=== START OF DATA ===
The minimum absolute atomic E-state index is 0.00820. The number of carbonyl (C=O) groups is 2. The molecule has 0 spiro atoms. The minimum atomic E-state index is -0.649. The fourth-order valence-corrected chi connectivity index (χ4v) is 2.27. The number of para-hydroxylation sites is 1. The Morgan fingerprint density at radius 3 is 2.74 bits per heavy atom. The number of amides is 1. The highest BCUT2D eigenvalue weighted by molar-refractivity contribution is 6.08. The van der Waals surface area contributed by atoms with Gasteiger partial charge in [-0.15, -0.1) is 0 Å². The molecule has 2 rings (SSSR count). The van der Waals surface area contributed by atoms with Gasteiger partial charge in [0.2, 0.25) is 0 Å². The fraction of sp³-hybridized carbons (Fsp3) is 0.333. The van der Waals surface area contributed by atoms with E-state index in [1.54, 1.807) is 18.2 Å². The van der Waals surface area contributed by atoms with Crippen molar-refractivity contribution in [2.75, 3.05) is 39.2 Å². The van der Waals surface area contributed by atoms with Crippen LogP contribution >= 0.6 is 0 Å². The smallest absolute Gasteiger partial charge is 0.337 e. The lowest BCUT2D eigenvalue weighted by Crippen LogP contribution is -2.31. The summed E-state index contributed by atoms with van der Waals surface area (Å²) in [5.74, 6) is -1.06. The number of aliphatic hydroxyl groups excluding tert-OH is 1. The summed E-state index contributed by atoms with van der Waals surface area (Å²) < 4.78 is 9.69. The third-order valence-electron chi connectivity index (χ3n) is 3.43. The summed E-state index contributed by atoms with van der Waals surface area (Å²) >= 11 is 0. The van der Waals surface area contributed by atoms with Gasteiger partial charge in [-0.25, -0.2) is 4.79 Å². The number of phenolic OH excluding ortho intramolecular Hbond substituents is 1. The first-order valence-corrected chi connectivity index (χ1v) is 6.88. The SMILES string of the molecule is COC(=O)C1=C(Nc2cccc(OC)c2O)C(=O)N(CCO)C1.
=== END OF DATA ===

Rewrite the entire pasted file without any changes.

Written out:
The minimum absolute atomic E-state index is 0.00820. The number of carbonyl (C=O) groups is 2. The molecule has 0 spiro atoms. The minimum atomic E-state index is -0.649. The fourth-order valence-corrected chi connectivity index (χ4v) is 2.27. The number of para-hydroxylation sites is 1. The Morgan fingerprint density at radius 3 is 2.74 bits per heavy atom. The number of amides is 1. The highest BCUT2D eigenvalue weighted by molar-refractivity contribution is 6.08. The van der Waals surface area contributed by atoms with Gasteiger partial charge in [-0.15, -0.1) is 0 Å². The molecule has 2 rings (SSSR count). The van der Waals surface area contributed by atoms with Gasteiger partial charge in [0.2, 0.25) is 0 Å². The fraction of sp³-hybridized carbons (Fsp3) is 0.333. The van der Waals surface area contributed by atoms with E-state index in [1.54, 1.807) is 18.2 Å². The van der Waals surface area contributed by atoms with Crippen molar-refractivity contribution in [2.75, 3.05) is 39.2 Å². The van der Waals surface area contributed by atoms with Crippen LogP contribution >= 0.6 is 0 Å². The smallest absolute Gasteiger partial charge is 0.337 e. The lowest BCUT2D eigenvalue weighted by Crippen LogP contribution is -2.31. The summed E-state index contributed by atoms with van der Waals surface area (Å²) in [5.74, 6) is -1.06. The number of aliphatic hydroxyl groups excluding tert-OH is 1. The summed E-state index contributed by atoms with van der Waals surface area (Å²) < 4.78 is 9.69. The third-order valence-electron chi connectivity index (χ3n) is 3.43. The summed E-state index contributed by atoms with van der Waals surface area (Å²) >= 11 is 0. The van der Waals surface area contributed by atoms with Gasteiger partial charge in [-0.25, -0.2) is 4.79 Å². The number of phenolic OH excluding ortho intramolecular Hbond substituents is 1. The first-order valence-corrected chi connectivity index (χ1v) is 6.88. The SMILES string of the molecule is COC(=O)C1=C(Nc2cccc(OC)c2O)C(=O)N(CCO)C1.